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Other than being what can only be described as laugh out loud hilarious, Jay Roach’s “Dinner for Schmucks” depicts a story about what friendship truly is and who the real idiots of the world are.
Though the previews and movie trailer for “Dinner for Schmucks” focuses solely on the comedic aspect of the movie, as is expected, what truly makes this film memorable and absolutely great is the message it has to relay to the audience. The movie begins with a guy named Tim, played by Paul Rudd, trying to make his way up in the world so as to provide all the material objects he thinks his girlfriend Julie, played by Stephanie Szostak, needs. In order to do so, however, Tim needs to decide just how low he will steep to achieve that higher position on the mysterious seventh floor.
Having managed to attain the attention of an extremely wealthy businessman Mueller, who is played by David Williams, and has a strange and funny accent, Tim ultimately wins an audition for the coveted position and now needs to land an actual deal with Mueller so as to impress his boss Bruce, who is played by Lance Fender. He also must bring a “schmuck” or idiot to a dinner that is held by the men who are already at the top of the corporate ladder of his company and it is at this dinner where it will be determined whether Tim is promoted or not. Though even Tim finds the event to be “so messed up”, he decides to go through with it when he literally runs into Barry, played by Steve Carell.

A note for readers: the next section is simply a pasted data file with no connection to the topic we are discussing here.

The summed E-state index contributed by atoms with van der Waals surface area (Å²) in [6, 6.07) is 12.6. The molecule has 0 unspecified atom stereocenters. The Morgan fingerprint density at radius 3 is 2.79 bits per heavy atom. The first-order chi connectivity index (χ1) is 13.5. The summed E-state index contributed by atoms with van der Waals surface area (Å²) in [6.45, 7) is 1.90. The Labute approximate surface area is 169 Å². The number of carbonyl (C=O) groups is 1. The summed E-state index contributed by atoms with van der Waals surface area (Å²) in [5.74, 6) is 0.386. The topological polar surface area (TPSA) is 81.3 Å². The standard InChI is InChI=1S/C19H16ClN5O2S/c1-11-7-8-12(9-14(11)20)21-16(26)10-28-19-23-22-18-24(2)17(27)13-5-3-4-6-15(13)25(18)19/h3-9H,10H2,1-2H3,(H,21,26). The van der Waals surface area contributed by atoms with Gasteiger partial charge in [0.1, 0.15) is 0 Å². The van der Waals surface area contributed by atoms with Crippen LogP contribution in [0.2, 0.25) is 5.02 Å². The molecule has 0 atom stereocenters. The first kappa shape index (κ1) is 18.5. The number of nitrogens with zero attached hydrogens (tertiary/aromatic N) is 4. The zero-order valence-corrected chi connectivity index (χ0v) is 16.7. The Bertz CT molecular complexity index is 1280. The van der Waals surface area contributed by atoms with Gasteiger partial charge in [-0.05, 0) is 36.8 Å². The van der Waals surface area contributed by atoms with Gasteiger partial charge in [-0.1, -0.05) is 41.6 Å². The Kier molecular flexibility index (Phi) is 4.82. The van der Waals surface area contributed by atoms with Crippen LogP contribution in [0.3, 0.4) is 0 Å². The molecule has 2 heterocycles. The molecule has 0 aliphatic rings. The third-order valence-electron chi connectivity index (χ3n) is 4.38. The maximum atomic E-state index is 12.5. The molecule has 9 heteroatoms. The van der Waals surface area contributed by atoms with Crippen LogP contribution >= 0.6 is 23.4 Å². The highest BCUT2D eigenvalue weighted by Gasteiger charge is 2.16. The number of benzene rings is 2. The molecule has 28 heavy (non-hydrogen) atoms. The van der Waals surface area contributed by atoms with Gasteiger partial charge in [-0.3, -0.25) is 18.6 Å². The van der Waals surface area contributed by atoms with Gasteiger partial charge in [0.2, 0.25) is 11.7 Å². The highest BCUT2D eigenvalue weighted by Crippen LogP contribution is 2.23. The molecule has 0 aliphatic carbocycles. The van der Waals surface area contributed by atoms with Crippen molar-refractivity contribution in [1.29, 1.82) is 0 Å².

Even though it was deemed very unlikely when they first met and is certainly not an ordinary one, a true friendship sparks between Tim and Barry as they go through several absolutely hilarious situations, including the locating of Tim’s girlfriend Julie. The audience sees just how far a friend will go for another when Barry finally mutters the words: “You can eat my pudding,” so as to get Julie’s location from Barry’s boss Therman, who is played by Zach Galifianakis, and who has stolen Barry’s ex-wife, once called Pudding by a loving Barry. Tim shows the extent of his friendship when he finally reveals to Barry why the “extraordinary” people are actually brought to dinner, which is to be made fun of.
The realization that simultaneously hits both Tim and the audience is that the true idiots of the meal, the people who are the most laughable by the end of the night are in actuality the corporate men Tim once so wanted to become at the start of the film. Dinner for Schmucks is an astounding movie that is filled to the brim of absolutely hilarious scenes. It will make you laugh and see just how deep a friendship, no matter how unlikely, will run, as well as point out the truth: who the real idiots of the world are.
Published: August 5, 2010 – Volume 9 – Issue 16